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When is it Okay for Family Caregivers to Ask for Help?

Woman feeding husband soup
By Tim Bodor

It takes a great amount of courage to ask for help when you need it, and it is because of this reason that often times we wait just a little too long. When it comes to being the caregiver for a loved one, there isn’t anything easy about it. The job can be demanding and stressful, especially considering the learning curve involved in having to understand an entirely new way of life. There are many caregivers who end up suffering from burnout just because they fail to see where their personal limitations might be, or they set up unrealistic goals about the amount of care they are able to provide their loved ones.

If you notice that your role as a family caregiver starts to affect the quality of your life, then it might be time to take a step back and recognize that you need a little help. Just like you would expect the person you are caring for to ask you for help, it is completely normal for a family caregiver to need assistance. If you are capable of asking for help earlier than you really need it, then it may extend the amount of time you are able to provide care to your loved one either in their home, or in yours.

Misconceptions About Asking for Help

Many caregivers are caring for their parents, grandparents, or the parents of their spouse. Regardless of who they are, it is usually someone who helped to care for you at some point in time. This helps to make many caregivers uneasy about asking for assistance, because it feels like weakness or inadequacy. Your loved one may even complain about strangers being in their home, which can feel like you are helping them lose their dignity, but these ideas couldn’t be further from the truth.

Instead, it is important to understand that being honest with yourself and your loved one can help sustain and even improve your relationship. If you are taking charge of your loved one’s care, then it is also important to recognize what you are capable of taking responsibility for, and what is best left to professionals so that you know for a fact that your loved one is getting the care that they need. Remember that courage is the ability to do something even when you are afraid to do it. Asking for help takes a great deal of courage, however, the peace of mind you’ll get knowing that your family member is taken care of will be a great relief.

When It’s Time to Ask for Help

As previously stated, the best time to ask for help is before you feel the first signs of burnout or stress. If caring for your loved one is something you don’t have a lot of experience doing, or is something that is new to you, then it can be easy to miss the signs that you are reaching your limit. As you work within your role, you will start to be able to tell the difference between the stress of learning something new, and the stress of reaching your limit. If for some reason you do miss the signs, then reach out immediately. The most common symptoms of caregiver stress include the following:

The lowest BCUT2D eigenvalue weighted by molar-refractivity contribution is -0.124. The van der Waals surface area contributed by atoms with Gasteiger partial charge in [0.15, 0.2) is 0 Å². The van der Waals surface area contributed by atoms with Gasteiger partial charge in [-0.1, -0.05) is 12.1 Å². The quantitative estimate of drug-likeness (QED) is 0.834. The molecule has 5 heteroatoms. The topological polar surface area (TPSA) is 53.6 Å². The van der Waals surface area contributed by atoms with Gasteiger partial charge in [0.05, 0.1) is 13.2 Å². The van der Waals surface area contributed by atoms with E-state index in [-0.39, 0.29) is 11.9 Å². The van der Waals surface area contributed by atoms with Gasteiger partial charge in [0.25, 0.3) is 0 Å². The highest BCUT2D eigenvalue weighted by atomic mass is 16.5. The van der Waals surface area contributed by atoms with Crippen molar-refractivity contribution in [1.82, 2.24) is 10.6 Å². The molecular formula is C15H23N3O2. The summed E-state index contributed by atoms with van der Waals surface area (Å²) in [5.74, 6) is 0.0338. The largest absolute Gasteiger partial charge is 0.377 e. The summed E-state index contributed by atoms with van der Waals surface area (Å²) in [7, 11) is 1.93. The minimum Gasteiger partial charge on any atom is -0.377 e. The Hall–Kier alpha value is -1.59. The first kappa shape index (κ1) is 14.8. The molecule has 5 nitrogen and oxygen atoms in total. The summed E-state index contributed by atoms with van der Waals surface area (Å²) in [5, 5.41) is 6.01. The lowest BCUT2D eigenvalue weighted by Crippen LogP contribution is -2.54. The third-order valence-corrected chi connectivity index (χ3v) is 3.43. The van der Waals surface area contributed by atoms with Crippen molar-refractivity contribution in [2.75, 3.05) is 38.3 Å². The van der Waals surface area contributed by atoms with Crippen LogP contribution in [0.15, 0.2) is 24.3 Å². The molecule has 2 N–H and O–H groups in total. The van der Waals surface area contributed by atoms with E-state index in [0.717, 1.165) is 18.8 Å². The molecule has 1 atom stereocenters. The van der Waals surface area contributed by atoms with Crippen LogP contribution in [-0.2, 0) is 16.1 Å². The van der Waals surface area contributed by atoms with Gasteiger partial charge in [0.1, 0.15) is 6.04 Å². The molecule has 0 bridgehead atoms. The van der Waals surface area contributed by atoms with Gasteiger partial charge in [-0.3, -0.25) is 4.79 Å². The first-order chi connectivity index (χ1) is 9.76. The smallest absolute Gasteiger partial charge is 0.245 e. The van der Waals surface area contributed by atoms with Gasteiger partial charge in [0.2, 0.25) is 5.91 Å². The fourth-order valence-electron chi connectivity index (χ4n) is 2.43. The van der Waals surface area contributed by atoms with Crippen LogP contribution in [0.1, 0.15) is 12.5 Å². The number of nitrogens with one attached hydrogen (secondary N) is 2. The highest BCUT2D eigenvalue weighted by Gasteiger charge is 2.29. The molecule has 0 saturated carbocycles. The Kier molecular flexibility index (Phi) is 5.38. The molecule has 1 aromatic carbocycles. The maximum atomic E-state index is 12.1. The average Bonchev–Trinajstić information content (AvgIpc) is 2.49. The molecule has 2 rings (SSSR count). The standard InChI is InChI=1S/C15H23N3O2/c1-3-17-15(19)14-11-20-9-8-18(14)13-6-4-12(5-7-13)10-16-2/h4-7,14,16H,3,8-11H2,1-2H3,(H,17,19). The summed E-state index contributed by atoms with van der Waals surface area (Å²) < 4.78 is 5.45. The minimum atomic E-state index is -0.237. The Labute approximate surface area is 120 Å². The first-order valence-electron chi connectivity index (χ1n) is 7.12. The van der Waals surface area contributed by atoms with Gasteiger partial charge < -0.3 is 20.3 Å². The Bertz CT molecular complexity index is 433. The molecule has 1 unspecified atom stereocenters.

• Not finding enough time to have decent or well-balanced meals
  • An increase in drinking or smoking
  • A general feeling of constant anxiety, like you’re forgetting something or not getting enough done
  • Feeling exhausted, overly tired, or not being able to get enough sleep
  • An increase in health-related issues tied to stress
  • Being overly short tempered, or feeling angry more often than is normal
  • Having trouble concentrating, even on small tasks
  • Being depressed, withdrawn, or feeling isolated

If you fail to reach out, then it can lead to hostility and resentfulness towards their loved one, which will be a regret later on.

Asking for Help

When you decide to ask for help, you will need to determine what you need help doing. Sometimes you can reach out to other friends, family, and agencies to help with tasks like grocery shopping and rides for errands. Neighbors can be enlisted to do check-ins and help keep your loved one company, while providing emotional support. If you need help with simple cleaning, cooking, and household activities, then this is the job for a homemaker. Our professional caregivers can handle those tasks and more, including personal care assistance that includes bathing, dressing, and other hygiene related tasks. Home health care for hospice, skilled nursing, or quality of life can also be obtained.

Whether you need just a few hours to yourself during the day, or you are looking for something that provides more support, there are many options available to you, don’t hesitate to ask.

The reality is that there comes a time where your parent’s needs may be more than you can handle and it becomes safer for them to be in an environment where you can simply enjoy being with them again, instead of having to constantly worry about the care they need. Don’t forget that Homewatch CareGivers of Sterling is here for you. It is always a privilege to provide our clients with compassionate and professional assistance. Don’t hesitate to contact us today if you have more questions or keep browsing our website for more information.

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